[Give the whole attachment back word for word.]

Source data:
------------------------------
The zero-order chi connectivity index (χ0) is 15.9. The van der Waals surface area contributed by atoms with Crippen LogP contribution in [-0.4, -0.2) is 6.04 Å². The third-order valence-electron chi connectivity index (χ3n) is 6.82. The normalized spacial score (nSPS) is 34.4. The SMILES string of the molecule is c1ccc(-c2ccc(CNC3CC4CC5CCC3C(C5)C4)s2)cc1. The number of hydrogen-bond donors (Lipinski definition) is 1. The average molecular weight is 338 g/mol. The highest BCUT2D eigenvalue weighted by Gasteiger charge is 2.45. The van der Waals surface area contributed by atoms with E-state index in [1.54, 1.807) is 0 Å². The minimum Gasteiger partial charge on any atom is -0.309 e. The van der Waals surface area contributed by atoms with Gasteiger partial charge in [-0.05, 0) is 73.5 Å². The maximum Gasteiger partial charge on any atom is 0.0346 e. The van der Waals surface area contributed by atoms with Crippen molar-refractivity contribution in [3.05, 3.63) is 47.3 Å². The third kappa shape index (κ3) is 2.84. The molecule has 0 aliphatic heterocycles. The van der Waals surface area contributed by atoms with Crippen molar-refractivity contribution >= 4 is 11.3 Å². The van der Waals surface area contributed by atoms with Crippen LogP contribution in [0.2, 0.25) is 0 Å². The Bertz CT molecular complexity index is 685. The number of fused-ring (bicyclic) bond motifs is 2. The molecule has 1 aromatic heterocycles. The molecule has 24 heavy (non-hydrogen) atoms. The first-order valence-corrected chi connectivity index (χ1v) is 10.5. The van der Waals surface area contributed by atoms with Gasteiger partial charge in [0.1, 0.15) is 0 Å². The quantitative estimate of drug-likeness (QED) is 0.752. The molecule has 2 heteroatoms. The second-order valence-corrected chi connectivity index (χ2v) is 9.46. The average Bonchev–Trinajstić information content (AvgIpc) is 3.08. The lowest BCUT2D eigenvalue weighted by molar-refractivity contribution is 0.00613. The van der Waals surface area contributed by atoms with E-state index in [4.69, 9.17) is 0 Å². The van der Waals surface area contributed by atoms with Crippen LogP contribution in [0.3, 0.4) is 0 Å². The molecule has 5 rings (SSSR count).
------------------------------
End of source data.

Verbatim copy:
The zero-order chi connectivity index (χ0) is 15.9. The van der Waals surface area contributed by atoms with Crippen LogP contribution in [-0.4, -0.2) is 6.04 Å². The third-order valence-electron chi connectivity index (χ3n) is 6.82. The normalized spacial score (nSPS) is 34.4. The SMILES string of the molecule is c1ccc(-c2ccc(CNC3CC4CC5CCC3C(C5)C4)s2)cc1. The number of hydrogen-bond donors (Lipinski definition) is 1. The average molecular weight is 338 g/mol. The highest BCUT2D eigenvalue weighted by Gasteiger charge is 2.45. The van der Waals surface area contributed by atoms with E-state index in [1.54, 1.807) is 0 Å². The minimum Gasteiger partial charge on any atom is -0.309 e. The van der Waals surface area contributed by atoms with Gasteiger partial charge in [-0.05, 0) is 73.5 Å². The maximum Gasteiger partial charge on any atom is 0.0346 e. The van der Waals surface area contributed by atoms with Crippen molar-refractivity contribution in [3.05, 3.63) is 47.3 Å². The third kappa shape index (κ3) is 2.84. The molecule has 0 aliphatic heterocycles. The van der Waals surface area contributed by atoms with Crippen molar-refractivity contribution >= 4 is 11.3 Å². The van der Waals surface area contributed by atoms with Crippen LogP contribution in [0.2, 0.25) is 0 Å². The Bertz CT molecular complexity index is 685. The number of fused-ring (bicyclic) bond motifs is 2. The molecule has 1 aromatic heterocycles. The molecule has 24 heavy (non-hydrogen) atoms. The first-order valence-corrected chi connectivity index (χ1v) is 10.5. The van der Waals surface area contributed by atoms with Gasteiger partial charge in [0.1, 0.15) is 0 Å². The quantitative estimate of drug-likeness (QED) is 0.752. The molecule has 2 heteroatoms. The second-order valence-corrected chi connectivity index (χ2v) is 9.46. The average Bonchev–Trinajstić information content (AvgIpc) is 3.08. The lowest BCUT2D eigenvalue weighted by molar-refractivity contribution is 0.00613. The van der Waals surface area contributed by atoms with E-state index in [4.69, 9.17) is 0 Å². The van der Waals surface area contributed by atoms with Crippen LogP contribution in [0.3, 0.4) is 0 Å². The molecule has 5 rings (SSSR count).